I write fantasy just like everyone here. In the past, I've written some stories with romantic subplots, but didn't consider myself a romance writer. Guess what all the ghostwriting jobs I've gotten so far have been? Romance. Mostly erotic in nature, which I've had a bit of experience with and now it's what's bringing in the work. I've had to give in and write less of what's important to me. Yes, everything we write should be interesting to us. Otherwise, every word will drag and the entire experience will suck. But publishing is a business and in order to be successful, making decisions to write along with the market's trends is a wise move. Individual creativity can still be achieved by being flexible to what readers want, too.

    The needs of readers is what's most important to me at this point, second only to craft. If my audience wants shape shifters with romance and candles, that's what I'm going to give them.
    BWFoster78 likes this.
  12. BWFoster78

    BWFoster78 Myth Weaver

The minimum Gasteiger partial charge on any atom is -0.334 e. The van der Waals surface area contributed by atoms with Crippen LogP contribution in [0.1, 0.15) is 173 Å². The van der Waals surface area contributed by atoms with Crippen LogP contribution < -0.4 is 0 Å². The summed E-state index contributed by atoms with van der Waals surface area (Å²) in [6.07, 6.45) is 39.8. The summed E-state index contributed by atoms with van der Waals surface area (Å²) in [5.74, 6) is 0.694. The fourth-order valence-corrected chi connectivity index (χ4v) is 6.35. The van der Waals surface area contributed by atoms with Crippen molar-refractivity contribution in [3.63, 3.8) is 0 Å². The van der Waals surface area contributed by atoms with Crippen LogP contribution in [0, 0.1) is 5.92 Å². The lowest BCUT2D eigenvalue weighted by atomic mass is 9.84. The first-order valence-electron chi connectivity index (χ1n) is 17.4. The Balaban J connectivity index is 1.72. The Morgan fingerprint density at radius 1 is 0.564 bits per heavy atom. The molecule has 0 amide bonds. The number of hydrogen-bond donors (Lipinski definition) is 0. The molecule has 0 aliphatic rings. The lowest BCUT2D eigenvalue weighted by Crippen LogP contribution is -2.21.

First of all, I think you probably need to be more efficient in your writing process. Writing only a book a year is probably going to make success kind of difficult.

    Second, I think that, if you want to have a career as a writer, you have to treat it as a job, not as fun.

    I really don't know the answer to this question. My assumption is that you feel this is a no brainer, that one cannot write well what one does not respect or admire.

    I'm not sure that is the case. If your job is to write well and you know how to write well, does it matter what you're writing?

    You absolutely do, however, have to know who you are as an author. There has to be something about some popular genre that you like.
  13. FifthView

    FifthView Istar